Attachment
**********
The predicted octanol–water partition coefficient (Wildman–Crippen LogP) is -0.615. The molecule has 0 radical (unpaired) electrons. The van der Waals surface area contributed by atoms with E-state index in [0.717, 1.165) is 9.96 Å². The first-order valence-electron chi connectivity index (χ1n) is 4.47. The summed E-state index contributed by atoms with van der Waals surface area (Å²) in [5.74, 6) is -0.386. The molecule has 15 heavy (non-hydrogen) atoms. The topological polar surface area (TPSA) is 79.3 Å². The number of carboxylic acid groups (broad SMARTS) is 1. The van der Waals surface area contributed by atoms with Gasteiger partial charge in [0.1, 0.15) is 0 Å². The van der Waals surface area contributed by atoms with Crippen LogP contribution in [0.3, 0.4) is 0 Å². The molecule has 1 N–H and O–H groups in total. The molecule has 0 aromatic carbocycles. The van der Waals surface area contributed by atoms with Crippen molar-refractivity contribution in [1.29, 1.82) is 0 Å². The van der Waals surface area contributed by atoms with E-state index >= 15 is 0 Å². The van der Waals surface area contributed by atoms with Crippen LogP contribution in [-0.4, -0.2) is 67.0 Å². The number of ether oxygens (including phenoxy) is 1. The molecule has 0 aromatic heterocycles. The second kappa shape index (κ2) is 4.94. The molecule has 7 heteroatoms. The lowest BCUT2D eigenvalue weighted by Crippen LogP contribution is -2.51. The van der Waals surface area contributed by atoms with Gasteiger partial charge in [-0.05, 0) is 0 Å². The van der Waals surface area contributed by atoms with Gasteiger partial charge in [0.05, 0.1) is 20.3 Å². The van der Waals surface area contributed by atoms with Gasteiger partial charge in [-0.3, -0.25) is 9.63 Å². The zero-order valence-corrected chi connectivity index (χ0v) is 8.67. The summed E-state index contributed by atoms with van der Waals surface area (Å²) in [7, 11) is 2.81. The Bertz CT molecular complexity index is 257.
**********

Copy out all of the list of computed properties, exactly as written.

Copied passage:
The predicted octanol–water partition coefficient (Wildman–Crippen LogP) is -0.615. The molecule has 0 radical (unpaired) electrons. The van der Waals surface area contributed by atoms with E-state index in [0.717, 1.165) is 9.96 Å². The first-order valence-electron chi connectivity index (χ1n) is 4.47. The summed E-state index contributed by atoms with van der Waals surface area (Å²) in [5.74, 6) is -0.386. The molecule has 15 heavy (non-hydrogen) atoms. The topological polar surface area (TPSA) is 79.3 Å². The number of carboxylic acid groups (broad SMARTS) is 1. The van der Waals surface area contributed by atoms with Gasteiger partial charge in [0.1, 0.15) is 0 Å². The van der Waals surface area contributed by atoms with Crippen LogP contribution in [0.3, 0.4) is 0 Å². The molecule has 1 N–H and O–H groups in total. The molecule has 0 aromatic carbocycles. The van der Waals surface area contributed by atoms with Crippen molar-refractivity contribution in [1.29, 1.82) is 0 Å². The van der Waals surface area contributed by atoms with E-state index >= 15 is 0 Å². The van der Waals surface area contributed by atoms with Crippen LogP contribution in [-0.4, -0.2) is 67.0 Å². The number of ether oxygens (including phenoxy) is 1. The molecule has 0 aromatic heterocycles. The second kappa shape index (κ2) is 4.94. The molecule has 7 heteroatoms. The lowest BCUT2D eigenvalue weighted by Crippen LogP contribution is -2.51. The van der Waals surface area contributed by atoms with Gasteiger partial charge in [-0.05, 0) is 0 Å². The van der Waals surface area contributed by atoms with Gasteiger partial charge in [0.05, 0.1) is 20.3 Å². The van der Waals surface area contributed by atoms with Gasteiger partial charge in [-0.3, -0.25) is 9.63 Å². The zero-order valence-corrected chi connectivity index (χ0v) is 8.67. The summed E-state index contributed by atoms with van der Waals surface area (Å²) in [7, 11) is 2.81. The Bertz CT molecular complexity index is 257.